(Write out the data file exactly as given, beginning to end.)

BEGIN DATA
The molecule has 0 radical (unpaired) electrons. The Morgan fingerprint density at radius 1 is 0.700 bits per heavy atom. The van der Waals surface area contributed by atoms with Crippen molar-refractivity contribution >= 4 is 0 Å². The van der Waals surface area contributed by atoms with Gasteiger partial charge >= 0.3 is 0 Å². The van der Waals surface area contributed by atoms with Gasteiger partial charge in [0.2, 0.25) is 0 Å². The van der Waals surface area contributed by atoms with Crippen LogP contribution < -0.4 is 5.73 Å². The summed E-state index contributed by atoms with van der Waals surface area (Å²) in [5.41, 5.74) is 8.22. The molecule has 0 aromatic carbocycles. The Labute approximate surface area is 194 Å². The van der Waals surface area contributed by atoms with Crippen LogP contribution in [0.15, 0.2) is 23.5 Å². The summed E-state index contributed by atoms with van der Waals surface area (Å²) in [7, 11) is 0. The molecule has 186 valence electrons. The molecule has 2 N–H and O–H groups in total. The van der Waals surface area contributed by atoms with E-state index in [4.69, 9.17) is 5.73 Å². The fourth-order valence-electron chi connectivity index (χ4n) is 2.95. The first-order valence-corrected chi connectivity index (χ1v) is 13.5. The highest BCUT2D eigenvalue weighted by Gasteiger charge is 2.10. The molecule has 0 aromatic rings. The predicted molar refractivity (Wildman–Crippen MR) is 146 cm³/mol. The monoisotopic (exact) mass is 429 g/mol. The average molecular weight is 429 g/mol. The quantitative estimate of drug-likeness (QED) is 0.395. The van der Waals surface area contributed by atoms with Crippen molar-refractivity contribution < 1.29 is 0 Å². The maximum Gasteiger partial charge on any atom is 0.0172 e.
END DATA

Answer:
The molecule has 0 radical (unpaired) electrons. The Morgan fingerprint density at radius 1 is 0.700 bits per heavy atom. The van der Waals surface area contributed by atoms with Crippen molar-refractivity contribution >= 4 is 0 Å². The van der Waals surface area contributed by atoms with Gasteiger partial charge >= 0.3 is 0 Å². The van der Waals surface area contributed by atoms with Gasteiger partial charge in [0.2, 0.25) is 0 Å². The van der Waals surface area contributed by atoms with Crippen LogP contribution < -0.4 is 5.73 Å². The summed E-state index contributed by atoms with van der Waals surface area (Å²) in [5.41, 5.74) is 8.22. The molecule has 0 aromatic carbocycles. The Labute approximate surface area is 194 Å². The van der Waals surface area contributed by atoms with Crippen LogP contribution in [0.15, 0.2) is 23.5 Å². The summed E-state index contributed by atoms with van der Waals surface area (Å²) in [7, 11) is 0. The molecule has 186 valence electrons. The molecule has 2 N–H and O–H groups in total. The van der Waals surface area contributed by atoms with E-state index in [4.69, 9.17) is 5.73 Å². The fourth-order valence-electron chi connectivity index (χ4n) is 2.95. The first-order valence-corrected chi connectivity index (χ1v) is 13.5. The highest BCUT2D eigenvalue weighted by Gasteiger charge is 2.10. The molecule has 0 aromatic rings. The predicted molar refractivity (Wildman–Crippen MR) is 146 cm³/mol. The monoisotopic (exact) mass is 429 g/mol. The average molecular weight is 429 g/mol. The quantitative estimate of drug-likeness (QED) is 0.395. The van der Waals surface area contributed by atoms with Crippen molar-refractivity contribution < 1.29 is 0 Å². The maximum Gasteiger partial charge on any atom is 0.0172 e.